Having been a seven-year-old soprano-singing, tap dancing little boy, I have always felt a little ‘out’. Needless to say, blending into the background wasn’t my forte. I do, however, excel at being gay. I have been called a moffie, fag and girlie, amongst others, since pre-school so naturally someone making a point of my ‘otherness’ became a great fear of mine.
I’ve come quite a way since then. I came out (for real) and for the first time in my 19 years I found a certain kinship with a group of people; I felt part of a family. The gay community felt like home to me. After all, we share a life experience and a unique understanding of one another’s lives.
I really thought that my endless attempts to fit in had come to an end when I found my gay home and for the most part that was true. That is, until I started dating. It was at this point that I realised I am a bottom (excuse the pun) feeder in the gay community. In other words, I am both fat and fem. (Gasp!)
Admittedly, when I first came out I was only interested in ‘straight acting’ gay guys because flamboyant gay people petrified me (even though I was clearly one myself). I suppose internalised homophobia is to blame for this. In time, as I grew comfortable with myself and once I had tackled this narrow homophobic attitude I came to the realisation that I have nothing in common with most straight men and that juvenile attraction I once had for ‘straight-acting’ guys was downgraded to fleeting lust.
Evidently not everyone undergoes this same thought process. As a result, many of the gay men I have encountered, both online and in clubs, are obsessed with proving their masculinity; either by spending half their waking lives in the gym or by ensuring that their voice sounds like Sean Connery’s. Every time I see a Grindr, MeetMarket or Gaydar profile saying ‘straight acting’ or ‘No Fats, No Fems’ I feel like I’m back in high school being bullied. Quite frankly, if a prospective mate is as shallow and ignorant as to stipulate ‘No Fats, No Fems’ as his only penis preference I would rather die a fat blob with my 17 cats as my only companions than pretend to be something that I am not for a slice of sweet ass.
“Clearly, being gay doesn’t make you more enlightened or tolerant than some homophobe… but, in my view, it should…”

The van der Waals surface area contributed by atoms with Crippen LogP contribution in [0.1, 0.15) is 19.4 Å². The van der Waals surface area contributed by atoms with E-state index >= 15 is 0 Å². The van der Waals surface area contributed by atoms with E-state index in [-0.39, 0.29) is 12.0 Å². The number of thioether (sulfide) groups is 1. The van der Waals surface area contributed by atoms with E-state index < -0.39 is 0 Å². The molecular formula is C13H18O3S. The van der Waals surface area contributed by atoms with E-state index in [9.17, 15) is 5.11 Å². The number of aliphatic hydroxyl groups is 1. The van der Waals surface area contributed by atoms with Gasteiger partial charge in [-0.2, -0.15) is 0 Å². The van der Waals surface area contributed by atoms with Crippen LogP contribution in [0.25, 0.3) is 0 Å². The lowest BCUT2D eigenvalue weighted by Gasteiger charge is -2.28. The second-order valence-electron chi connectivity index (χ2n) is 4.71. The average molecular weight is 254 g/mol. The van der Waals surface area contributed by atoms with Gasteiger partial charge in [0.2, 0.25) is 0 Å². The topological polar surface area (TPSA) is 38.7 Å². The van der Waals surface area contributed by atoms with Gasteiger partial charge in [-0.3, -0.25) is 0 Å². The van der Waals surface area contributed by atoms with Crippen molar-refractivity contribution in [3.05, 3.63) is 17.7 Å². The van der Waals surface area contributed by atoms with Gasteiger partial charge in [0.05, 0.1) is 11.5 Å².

‘Fat and Butch’ or ‘Thin and Fem’ are acceptable, but ‘Fat and Fem’ are the lowest of the low – the ‘untouchables’, so to speak. My dating life and the rest of the FF clan can attest to this fact. Dating has been one disaster after the next (although, this doesn’t make me that unique since gay men in their early 20s are still 13-year-old girls taking a crash course in romantic development). Potential lovers always end up wanting to be my best friend but never my boyfriend.
Is it just my insecurities or is this a reality? I can’t stop being fem so I better get to the gym quick. Or perhaps find that rare and elusive gay chubby chaser. I’m not saying a really sweet but morbidly obese guy is necessarily perfect husband material but I’m only about 10 kg overweight and I feel like something of a eunuch pariah.
Clearly, we gay males idolise and aspire to heteronormative masculinity rather than redefining what it means to be a man. Many gay men seem to be obsessed with having the perfect body but not many seem to be concerned about their character.
I’m forever perplexed by the many gays and old-foggie faggots who insist: “I’m gay but I’m not gay.” What does that mean? Just because you may not be flaming your flames of faggotry or screeching to the world that you like a good penis doesn’t make you superior or ‘less homosexual’. In fact, you’re just as likely to be denied certain freedoms because of your sexual orientation, regardless of your level of masculinity.
My point is not that gay men need to stop being so shallow and start finding fem fatties attractive (I’m not that delusional) but rather that when it comes to masculinity we shouldn’t be as narrow-minded as the straight community. Clearly, being gay doesn’t make you more enlightened or tolerant than some homophobe… but, in my view, it should.
Being gay means you should be a little more hesitant to make others feel like second-class citizens. We are all part of something bigger (no, stop being a size queen) – the fight for equality. A struggle in which people just like you, or who could have been you, have had their freedom snatched from their hands due to an inherent characteristic that they happen to possess.
So maybe a little tolerance for the fat and fem fags or even just a little kindness every now and then won’t deflate your giant arms. This false dichotomy within the gay community of fems vs. butch is so high school. And, really, I’m just looking to graduate.